- The instrument was collected in 1966 from Howard S. Pellatt, President of Dudley Shuttles. Dudley Shuttles was the descendent of a firm founded in 1825 in Wilkinsonville, Massachusetts, that made wooden shuttles for textile mills.

- Compare MA*389100.

- Location
- Currently not on view

- ID Number
- MA*328416

- accession number
- 272524

- catalog number
- 328416

- Data Source
- National Museum of American History, Kenneth E. Behring Center

## Pencil-Multiplier, a Multiplication Table

- Description
- Inventors have arranged multiplication tables on cylinders and on discs to ease use. This set of tables is designed to fit over the end of a pencil.

- Near the top of this red pencil, just below the eraser, is a table of multiples of the numbers from 13 to 24 by the numbers 1 through 12. A metal cap numbered from 13 to 24 fits over the table at the top. A rotating metal cylinder fits into the cap, and is numbered 1 to 12 around the top. There is a small window in the cylinder below each of these numbers; the distance of the hole from the top varies with the size of the number. The “1” hole reveals multiples of 1 in the table, the “2” hole multiples of 2, etc. To find, say, 15 times 9, one sets the 9 column of the cylinder under the 15 of the cap and reads off 135.

- A mark on the rotating cylinder reads: CHICAGO RECORDING SCALE CO. (/) WAUKEGAN. ILL. (/) PAT. PENDING. A mark on the pencil reads: U.S.A. SOUTHERN CROSS - No 2502.

- The Chicago Recording Scale Company was in business in Waukegan, Illinois, from at least 1895 until at least 1910. I have seen no patent assigned to the company that corresponds to this object. The drawings for U.S. patent 613,432 for an improvement in pencil-boxes show something somewhat similar to this device, although the numbers included and the arrangement of windows is different. That patent was taken out by Stanislas Szenhak of “Warshaw, Russia,” and assigned to Julius Witkowski of Yokohama, Japan. Szenhak applied for a patent on August 19, 1898, and received it November 1, 1898. He also obtained a patent in Great Britain, where his invention was called a “toy for teaching arithmetic.”

- This example of the device was given to the Museum by John William Christopher Draper and James Christopher Draper. Several objects in this gift were once the property of the New York meteorologist Daniel Draper, who took an active interest in the improvement of calculating instruments.

- References:

- Stanislas Szenhak, “Pencil-box,” U.S. Patent 613432, November 1, 1898.

- P. A. Kidwell, “American scientists and calculating machines: from novelty to commonplace,”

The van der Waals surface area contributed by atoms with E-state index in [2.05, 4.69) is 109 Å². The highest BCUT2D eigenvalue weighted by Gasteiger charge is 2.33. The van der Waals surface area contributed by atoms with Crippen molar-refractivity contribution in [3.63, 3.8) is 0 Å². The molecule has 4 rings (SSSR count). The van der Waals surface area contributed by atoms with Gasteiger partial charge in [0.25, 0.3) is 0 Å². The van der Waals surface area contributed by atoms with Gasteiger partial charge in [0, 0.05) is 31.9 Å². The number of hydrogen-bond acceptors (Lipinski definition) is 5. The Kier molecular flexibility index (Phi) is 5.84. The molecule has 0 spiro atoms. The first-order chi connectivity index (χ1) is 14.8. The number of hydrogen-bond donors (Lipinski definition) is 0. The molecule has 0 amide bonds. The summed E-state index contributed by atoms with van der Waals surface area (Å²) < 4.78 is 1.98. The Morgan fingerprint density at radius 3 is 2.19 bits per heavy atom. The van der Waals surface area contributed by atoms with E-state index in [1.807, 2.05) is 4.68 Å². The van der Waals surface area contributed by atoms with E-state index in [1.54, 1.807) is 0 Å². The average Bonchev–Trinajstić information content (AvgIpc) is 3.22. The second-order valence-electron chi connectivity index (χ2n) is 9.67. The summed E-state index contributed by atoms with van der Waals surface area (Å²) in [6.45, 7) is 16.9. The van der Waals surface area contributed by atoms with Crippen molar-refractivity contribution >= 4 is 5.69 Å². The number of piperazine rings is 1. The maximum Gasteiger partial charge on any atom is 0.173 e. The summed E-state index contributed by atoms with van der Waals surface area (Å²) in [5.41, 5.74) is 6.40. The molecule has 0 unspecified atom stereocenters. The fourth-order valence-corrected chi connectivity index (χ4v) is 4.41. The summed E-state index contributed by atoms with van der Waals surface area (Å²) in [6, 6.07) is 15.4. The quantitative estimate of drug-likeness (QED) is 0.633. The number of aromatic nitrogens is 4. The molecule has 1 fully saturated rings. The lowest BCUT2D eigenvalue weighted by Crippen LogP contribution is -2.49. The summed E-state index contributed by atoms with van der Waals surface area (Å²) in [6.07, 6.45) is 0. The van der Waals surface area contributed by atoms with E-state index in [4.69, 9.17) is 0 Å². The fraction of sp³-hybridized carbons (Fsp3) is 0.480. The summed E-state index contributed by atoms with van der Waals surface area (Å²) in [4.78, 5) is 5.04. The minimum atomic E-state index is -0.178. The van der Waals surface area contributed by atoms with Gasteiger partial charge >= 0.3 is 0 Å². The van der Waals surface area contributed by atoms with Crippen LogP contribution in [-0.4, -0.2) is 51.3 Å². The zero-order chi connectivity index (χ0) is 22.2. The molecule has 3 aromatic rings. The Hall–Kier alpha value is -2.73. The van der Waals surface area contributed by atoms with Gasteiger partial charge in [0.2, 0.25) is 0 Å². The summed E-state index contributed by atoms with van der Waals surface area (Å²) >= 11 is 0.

*Annals of the History of Computing*, 12, 1990, pp. 31–40.

- Location
- Currently not on view

- date made
- ca 1900

- maker
- Chicago Recording Scale Company

- ID Number
- MA*335350

- catalog number
- 335350

- accession number
- 304826

- Data Source
- National Museum of American History, Kenneth E. Behring Center

## Rotating Multiplication Table

- Description
- This device is a rotating multiplication table, probably intended as a currency converter.

- The wooden box contains a cylinder that is rotated by turning a metal wheel on the left side. A lid at the front of the box opens to reveal a paper strip with a horizontal row of numbers pasted to the box, a window below that shows a row of numbers on a paper pasted to the cylinder, and a paper strip with three horizontal rows of numbers pasted to the box below the window. The leftmost number on the cylinder increases as it is turned from 1 to 30. Numbers on the row of numbers above this window increase from 2 to 11, including intermittent values such as 2/3, 2/6, and 2/9.

- Supposing that these numbers are in feet and inches, the product shown on the cylinder is given in fathoms [1 fathom = 6 feet = 72 inches]. Supposing that these numbers are in Massachusetts shillings and pence (6 shilling = $1 in 1818), the tables give the dollar and cents equivalents of multiples of Massachusetts currency.

- The three rows of numbers below the window are labeled 1/4, 1/2, and 3/4. They give fractional values of the numbers in the top row, in the converted units (e.g. if the numbers in the top row represent shillings, they give values of fractions of that number of shillings, in cents).

- The device is marked faintly in pencil on the bottom. This mark reads in part: May 1814.